Amish tradition is alive and well in the growing Amish community of Daviess County, Indiana. Theirs is a story of tradition and faith; of family and time-honored values, with roots running deep into the very soil that sustains them.
Many Amish might consider themselves to be of the Anabaptist religion, a group which participated in the Christian reformation. Originating from the teachings of Menno Simmons of the Mennonite faith, the Amish parted ways with the Mennonites in the 17th century.
Eli Wagler, an Amish preacher in Daviess County, holds fast to his Amish roots and is considered a kind of historian of this community. “The Amish grew out of the Anabaptist religion,” said Wagler. “We believe in a simple life; we have little use for the modern technology and conveniences used outside of our community.” He added that the Amish school of thought also promotes the separation of church and state, and dictates standards regarding clothing and method of worship.
According to Wagler, ancestors of Daviess County’s original Amish settlers came from Canada to settle in Northern Indiana in the early 19th century. “About 50 people made the trip in 1869 to settle just north of Montgomery,” said Wagler. A 20 square mile area is now home to some 7,000 Amish people living a mostly Old Order Amish life. Names like Stoll, Graber and Wagler are common in the community and they can trace their ancestors back to France, Switzerland and other areas of Europe in the 19th century and earlier.
Family is the bedrock of Amish life, and traditional skills are passed from one generation to another, everything from quilting to farming to woodworking. An example of what many “English” would consider a dead art is alive and well at Raber’s Wheel Works. Raber’s can build a brand new buggy, as well as repair a wagon that’s as old as the community itself. Employees range from old men to up-and-comers, each a gifted craftsman skilled in the use of tools and materials uncommon in modern society.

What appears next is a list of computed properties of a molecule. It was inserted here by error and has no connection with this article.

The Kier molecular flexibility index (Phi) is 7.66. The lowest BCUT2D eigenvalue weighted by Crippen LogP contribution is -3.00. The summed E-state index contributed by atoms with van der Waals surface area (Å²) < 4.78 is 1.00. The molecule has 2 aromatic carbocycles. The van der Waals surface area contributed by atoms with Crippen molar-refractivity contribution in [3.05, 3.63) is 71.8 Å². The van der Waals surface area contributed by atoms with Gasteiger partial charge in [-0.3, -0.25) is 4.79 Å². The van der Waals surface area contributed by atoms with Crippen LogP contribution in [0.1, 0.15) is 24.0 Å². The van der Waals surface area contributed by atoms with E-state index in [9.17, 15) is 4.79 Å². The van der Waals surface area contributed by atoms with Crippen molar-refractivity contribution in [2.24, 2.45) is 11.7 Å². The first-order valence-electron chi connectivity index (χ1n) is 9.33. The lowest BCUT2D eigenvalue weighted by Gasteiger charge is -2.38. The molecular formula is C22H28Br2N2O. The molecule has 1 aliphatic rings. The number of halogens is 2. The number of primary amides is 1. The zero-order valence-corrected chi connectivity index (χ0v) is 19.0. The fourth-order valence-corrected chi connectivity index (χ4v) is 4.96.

Amish families observe a strict adherence to not conducting business on Sunday. Church services are held in different Amish homes twice monthly and use a liturgy that is centuries old. Along with churches and businesses, Amish schools are scattered about the community to serve its educational needs. Students study in private Amish schools through the eighth grade. The Amish of Daviess County treasure their German heritage, with German often the first language learned by many Amish children.
In 2005, a series of tornadoes swept through the community leaving many families homeless and causing millions of dollars in damage. So strong is the fabric of this community that hundreds of fellow Amish families and craftsmen travelled from several states to swiftly rebuild.
Gasthof Amish Village is proud to play an important role in preserving and honoring this area’s Amish heritage, with a bold commitment to keep the surrounding community strong and vibrant as it moves forward into the 21st century.